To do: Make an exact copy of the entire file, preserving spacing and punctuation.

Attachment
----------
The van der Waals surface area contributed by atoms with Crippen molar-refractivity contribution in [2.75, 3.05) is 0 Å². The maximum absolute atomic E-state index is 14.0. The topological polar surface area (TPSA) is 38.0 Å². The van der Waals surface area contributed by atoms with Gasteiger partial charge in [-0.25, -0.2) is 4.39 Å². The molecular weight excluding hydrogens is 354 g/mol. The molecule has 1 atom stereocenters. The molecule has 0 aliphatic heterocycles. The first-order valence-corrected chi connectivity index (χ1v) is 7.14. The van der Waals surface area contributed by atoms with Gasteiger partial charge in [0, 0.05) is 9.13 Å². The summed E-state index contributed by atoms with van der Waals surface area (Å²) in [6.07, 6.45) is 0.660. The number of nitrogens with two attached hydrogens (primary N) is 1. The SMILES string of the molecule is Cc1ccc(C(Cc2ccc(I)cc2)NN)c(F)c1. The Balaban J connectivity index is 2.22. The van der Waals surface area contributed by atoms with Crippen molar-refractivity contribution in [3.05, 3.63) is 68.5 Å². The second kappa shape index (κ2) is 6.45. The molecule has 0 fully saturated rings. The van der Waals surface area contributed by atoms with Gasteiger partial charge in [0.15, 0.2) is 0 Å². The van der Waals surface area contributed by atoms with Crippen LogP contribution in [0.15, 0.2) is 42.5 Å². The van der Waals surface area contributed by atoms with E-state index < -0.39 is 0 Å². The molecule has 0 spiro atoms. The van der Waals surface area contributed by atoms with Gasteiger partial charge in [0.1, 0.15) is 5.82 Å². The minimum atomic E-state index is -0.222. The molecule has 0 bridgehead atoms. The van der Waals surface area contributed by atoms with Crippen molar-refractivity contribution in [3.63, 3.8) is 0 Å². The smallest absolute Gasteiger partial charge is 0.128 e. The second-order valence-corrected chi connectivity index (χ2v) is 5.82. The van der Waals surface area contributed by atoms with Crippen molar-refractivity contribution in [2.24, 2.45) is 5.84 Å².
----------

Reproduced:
The van der Waals surface area contributed by atoms with Crippen molar-refractivity contribution in [2.75, 3.05) is 0 Å². The maximum absolute atomic E-state index is 14.0. The topological polar surface area (TPSA) is 38.0 Å². The van der Waals surface area contributed by atoms with Gasteiger partial charge in [-0.25, -0.2) is 4.39 Å². The molecular weight excluding hydrogens is 354 g/mol. The molecule has 1 atom stereocenters. The molecule has 0 aliphatic heterocycles. The first-order valence-corrected chi connectivity index (χ1v) is 7.14. The van der Waals surface area contributed by atoms with Gasteiger partial charge in [0, 0.05) is 9.13 Å². The summed E-state index contributed by atoms with van der Waals surface area (Å²) in [6.07, 6.45) is 0.660. The number of nitrogens with two attached hydrogens (primary N) is 1. The SMILES string of the molecule is Cc1ccc(C(Cc2ccc(I)cc2)NN)c(F)c1. The Balaban J connectivity index is 2.22. The van der Waals surface area contributed by atoms with Crippen molar-refractivity contribution in [3.05, 3.63) is 68.5 Å². The second kappa shape index (κ2) is 6.45. The molecule has 0 fully saturated rings. The van der Waals surface area contributed by atoms with Gasteiger partial charge in [0.15, 0.2) is 0 Å². The van der Waals surface area contributed by atoms with Crippen LogP contribution in [0.15, 0.2) is 42.5 Å². The van der Waals surface area contributed by atoms with E-state index < -0.39 is 0 Å². The molecule has 0 spiro atoms. The van der Waals surface area contributed by atoms with Gasteiger partial charge in [0.1, 0.15) is 5.82 Å². The minimum atomic E-state index is -0.222. The molecule has 0 bridgehead atoms. The van der Waals surface area contributed by atoms with Crippen molar-refractivity contribution in [3.63, 3.8) is 0 Å². The smallest absolute Gasteiger partial charge is 0.128 e. The second-order valence-corrected chi connectivity index (χ2v) is 5.82. The van der Waals surface area contributed by atoms with Crippen molar-refractivity contribution in [2.24, 2.45) is 5.84 Å².